(Take it) 'From the Middle'

More minor pentatonic CPT practice

'From the Middle' drills the sharp four/flat five chromatic passing tone (semitone/CPT) up and down the keyboard and introduces your first non-all-white-key pentatonic scales - G and B minor pentatonics.

Here's a performance of the first module riff.

Count and drill the G minor pentatonic scale

First follow the video to count the G minor pentatonic scale.

Here's the G minor keyboards with the one chromatic passing tone we'll be using marked up.

A minor pentatonic scale practice pattern

Here's a simple scale practice pattern you can (and should!) use to run through the tones of any minor pentatonic scale. It's 'diatonic' - that is, it uses only the five basic pentatonic scale tones, with no 'chromatic' passing tones, and also rehearses the familiar 'two up, two down' notes.

It's all for the right hand. Listen to/watch the performance and study the scale tone mark-up until you understand it, then you can use it (re)familiarise yourself with any minor pentatonic scale.

It goes up and down the minor pentatonic scale twice, then rehearses the familiar 'two up, two down' notes.

Try to memorise the tune so can visualise it playing in various keys in your mind's eye from time to time.

There's a more advanced, two-handed version in the scale practice patterns module.

The riff pattern in G minor

Learn the up-and-down 'from the middle' (= the chromatic #4/H5 passing tone) riff pattern in G minor

The main difficulty will probably fitting the left hand into the right hand syncopated pattern. Deal with it intelligently! 

The riff pattern in A minor

Practice the pattern in A minor. You've already played the A minor plus-one-CPT scale in Gliding About – the only difference is you're now playing it 'from the middle'.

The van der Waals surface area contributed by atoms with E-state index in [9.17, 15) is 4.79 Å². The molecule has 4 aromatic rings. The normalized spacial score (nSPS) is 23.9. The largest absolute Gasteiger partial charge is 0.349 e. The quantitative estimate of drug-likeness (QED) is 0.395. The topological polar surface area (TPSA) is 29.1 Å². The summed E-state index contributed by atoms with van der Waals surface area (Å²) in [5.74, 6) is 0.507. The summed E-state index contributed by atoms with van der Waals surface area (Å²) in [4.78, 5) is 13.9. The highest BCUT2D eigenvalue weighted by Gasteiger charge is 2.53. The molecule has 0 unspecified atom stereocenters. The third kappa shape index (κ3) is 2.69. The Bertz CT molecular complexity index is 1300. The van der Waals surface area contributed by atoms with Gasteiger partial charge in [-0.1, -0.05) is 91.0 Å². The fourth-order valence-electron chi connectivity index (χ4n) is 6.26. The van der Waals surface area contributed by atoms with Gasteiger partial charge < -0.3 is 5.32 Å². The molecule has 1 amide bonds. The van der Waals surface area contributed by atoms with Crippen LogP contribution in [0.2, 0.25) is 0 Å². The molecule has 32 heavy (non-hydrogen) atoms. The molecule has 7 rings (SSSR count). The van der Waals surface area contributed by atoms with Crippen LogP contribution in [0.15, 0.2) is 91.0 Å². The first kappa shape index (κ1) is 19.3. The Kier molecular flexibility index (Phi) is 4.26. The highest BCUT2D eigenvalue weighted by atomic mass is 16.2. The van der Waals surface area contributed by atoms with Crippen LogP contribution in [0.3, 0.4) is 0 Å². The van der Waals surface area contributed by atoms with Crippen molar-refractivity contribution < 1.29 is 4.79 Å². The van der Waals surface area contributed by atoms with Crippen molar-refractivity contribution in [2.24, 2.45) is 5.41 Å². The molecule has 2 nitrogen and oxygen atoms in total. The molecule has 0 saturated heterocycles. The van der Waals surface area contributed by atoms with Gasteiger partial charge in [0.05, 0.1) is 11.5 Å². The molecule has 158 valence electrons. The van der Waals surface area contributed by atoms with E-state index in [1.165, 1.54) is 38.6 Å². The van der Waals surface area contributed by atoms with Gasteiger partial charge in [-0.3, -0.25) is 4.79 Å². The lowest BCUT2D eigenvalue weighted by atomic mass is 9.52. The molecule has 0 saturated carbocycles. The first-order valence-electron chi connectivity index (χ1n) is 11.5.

The video includes the minor pentatonic scale practice pattern you played in G minor.

Assemble your performance

You can probably move straight to trying a performance now.

The chord sequence is really basic. Each chord symbol stands for one bar – a count "1, 2, 3, 4"

It's eight bars of G minor (half the chorus), one quarter of A minor (four bars) and back for one quarter of G minor. You can make something simple like that work if you play with conviction!

Copy this next performance - a rough approximation will do for now.

Here's the fingering for the 'unison' ending, where the left hand joins with the tune.

This video shows how you join up the left hand bass figures.

The extended ending

Extended endings are easy to put together, and add sophistication to your compositions or improvisations.

When you come across something potentially baffling like this – simplify!

  • Drop the rhythm (the 'triplet feel') and just play 'straight quavers'. You don't even have to play in time.
  • Slow it right down. We're only interested in establishing 'what goes with what' – whether the hands play together (T), or just the left hand plays (L) or just the right hand (R) ('TLR analysis').

Here's the 'Together, left, right (TLR) analysis' of this section.

This is 'what we want to know'. If you are trying to learn to play by ear, this is what you should be trying to hear when you listen to your target music.

You see that just the right hand plays, then just the left, then repeat, then the right hand, with the left hand coming in after the first of the "3 G's at the top" (first 'T' above, marked up below).

Play along with the repeating section of this video to drill the tricky R-L-T-L-T-T section.

First module performance

You should now be able to play a recognisable first module performance.

Make sure you can play a passable version - in terms of 'knowing where you're going' - before you go on to Part Two of the module.

Thanks for visiting MUSICARTA! Come again soon!


The Pentatonic Scales
Practice Patterns
Melody Work and
Playing by Ear
Pentatonic Riffs
and Diaries -
Minor Pentatonic
Major Pentatonic
Chromatic Minor
Chromatic Major
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